Women in STEM: Edith Clarke
Edith Clarke was born on February 10, 1883, in Maryland as one of nine children in a affluent family. She was orphaned at the age of 12 and was subsequently raised by her older sister. Coming from a wealthy family, she received an inheritance on her 18th birthday and used the funds to enroll at Vassar College where she studied mathematics and astronomy. Clarke graduated in 1908 and immediately took up a teaching job at small, private girls’ school in San Francisco. The following year, she relocated to West Virginia where she taught mathematics and physics at Marshall University (formerly Marshall College).
With her aspirations to become an engineer still on the forefront of her mind, she enrolled in the civil engineering program at the University of Wisconsin in 1911. Clarke left after a year and moved to New York to start working full-time for AT&T as a mathematical “computer.” In the years employed with the telecommunications company, she calculated the first seven terms of an infinite series that represented a probability function. Clarke eventually became the manager of a group of women "computers" who calculated for the Transmission and Protection Engineering Department during World War I. On her nights off, she studied radio transmissions at Hunter College and electrical engineering at Columbia University.
Clarke left AT&T after six years to pursue her passion in engineering. She enrolled in the electrical engineering program at the Massachusetts Institute of Technology. She received her M.S. the following year and became the first woman to receive a degree from that department and institution.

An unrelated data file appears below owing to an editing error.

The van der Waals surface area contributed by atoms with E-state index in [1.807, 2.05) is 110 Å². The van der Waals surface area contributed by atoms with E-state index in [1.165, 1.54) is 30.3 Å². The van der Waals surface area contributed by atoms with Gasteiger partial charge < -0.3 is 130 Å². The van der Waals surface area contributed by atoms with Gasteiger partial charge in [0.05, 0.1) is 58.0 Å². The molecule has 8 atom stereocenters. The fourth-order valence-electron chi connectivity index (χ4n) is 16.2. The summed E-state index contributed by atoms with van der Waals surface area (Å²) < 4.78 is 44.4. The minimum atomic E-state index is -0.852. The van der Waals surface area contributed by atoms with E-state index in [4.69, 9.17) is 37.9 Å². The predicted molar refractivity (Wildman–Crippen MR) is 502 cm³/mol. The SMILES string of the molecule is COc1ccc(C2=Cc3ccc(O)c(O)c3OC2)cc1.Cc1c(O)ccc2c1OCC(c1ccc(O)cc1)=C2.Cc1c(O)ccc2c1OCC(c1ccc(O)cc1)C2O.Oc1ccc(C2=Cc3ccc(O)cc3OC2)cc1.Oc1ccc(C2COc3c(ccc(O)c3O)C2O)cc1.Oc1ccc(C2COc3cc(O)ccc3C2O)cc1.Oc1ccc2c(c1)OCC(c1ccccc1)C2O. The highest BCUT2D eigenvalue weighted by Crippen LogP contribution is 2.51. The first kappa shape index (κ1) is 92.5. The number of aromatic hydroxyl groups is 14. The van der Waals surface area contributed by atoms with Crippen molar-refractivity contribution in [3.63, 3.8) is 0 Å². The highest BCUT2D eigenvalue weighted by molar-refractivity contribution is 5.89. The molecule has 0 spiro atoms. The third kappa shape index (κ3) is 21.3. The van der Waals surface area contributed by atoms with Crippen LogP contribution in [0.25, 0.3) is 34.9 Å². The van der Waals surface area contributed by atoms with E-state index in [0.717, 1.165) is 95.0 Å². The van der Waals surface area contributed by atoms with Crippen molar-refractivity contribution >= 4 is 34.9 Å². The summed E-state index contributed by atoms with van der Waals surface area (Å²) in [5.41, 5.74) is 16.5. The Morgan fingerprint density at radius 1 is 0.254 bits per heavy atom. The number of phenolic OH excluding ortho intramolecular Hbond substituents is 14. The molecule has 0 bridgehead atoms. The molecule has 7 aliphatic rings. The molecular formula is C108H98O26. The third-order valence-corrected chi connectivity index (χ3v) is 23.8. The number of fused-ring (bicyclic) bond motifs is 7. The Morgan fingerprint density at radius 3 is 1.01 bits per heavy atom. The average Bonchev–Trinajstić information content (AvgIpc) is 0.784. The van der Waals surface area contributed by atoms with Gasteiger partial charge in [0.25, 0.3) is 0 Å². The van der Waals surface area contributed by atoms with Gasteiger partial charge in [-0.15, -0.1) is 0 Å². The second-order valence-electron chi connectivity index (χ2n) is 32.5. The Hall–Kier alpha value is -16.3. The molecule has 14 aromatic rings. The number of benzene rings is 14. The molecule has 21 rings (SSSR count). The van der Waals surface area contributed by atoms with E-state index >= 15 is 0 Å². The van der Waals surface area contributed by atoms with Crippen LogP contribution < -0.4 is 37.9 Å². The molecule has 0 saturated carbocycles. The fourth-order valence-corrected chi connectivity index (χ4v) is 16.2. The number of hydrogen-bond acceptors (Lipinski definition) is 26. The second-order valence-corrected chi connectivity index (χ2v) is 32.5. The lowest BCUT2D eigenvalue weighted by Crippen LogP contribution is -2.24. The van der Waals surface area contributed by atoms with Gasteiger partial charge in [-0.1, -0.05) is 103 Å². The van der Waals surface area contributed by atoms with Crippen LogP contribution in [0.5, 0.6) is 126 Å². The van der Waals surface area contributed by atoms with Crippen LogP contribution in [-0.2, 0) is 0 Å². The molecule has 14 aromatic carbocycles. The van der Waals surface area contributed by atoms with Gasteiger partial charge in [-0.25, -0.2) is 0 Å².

Following her graduation, she picked up a job at General Electric not as an engineer, but as another mathematical computer. In that time, she invented the Clarke calculator which calculated and solved equations about electric currents and voltages in power transmissions lines. Two years later, she was finally hired as an electrical engineer in GE’s Central Station Engineering Department. She left the company in 1945 and spent her retirement teaching electrical engineering at The University of Texas, Austin where she became the first female EE professor in the country.
In 1948, Edith Clarke became the first woman elected to the American Institute of Electrical Engineers (now known as the Institute for Electrical and Electronics Engineers, or IEEE) and in 1954, she received an award from the Society of Women Engineers "in recognition of her many original contributions to stability theory and circuit analysis." She was inducted into the National Inventors Hall of Fame in 2015.
Clarke passed away from natural causes on October 29, 1959 in her final residence in Olney, Maryland.
"There is no demand for women engineers, as such, as there are for women doctors; but there's always a demand for anyone who can do a good piece of work." - Edith Clark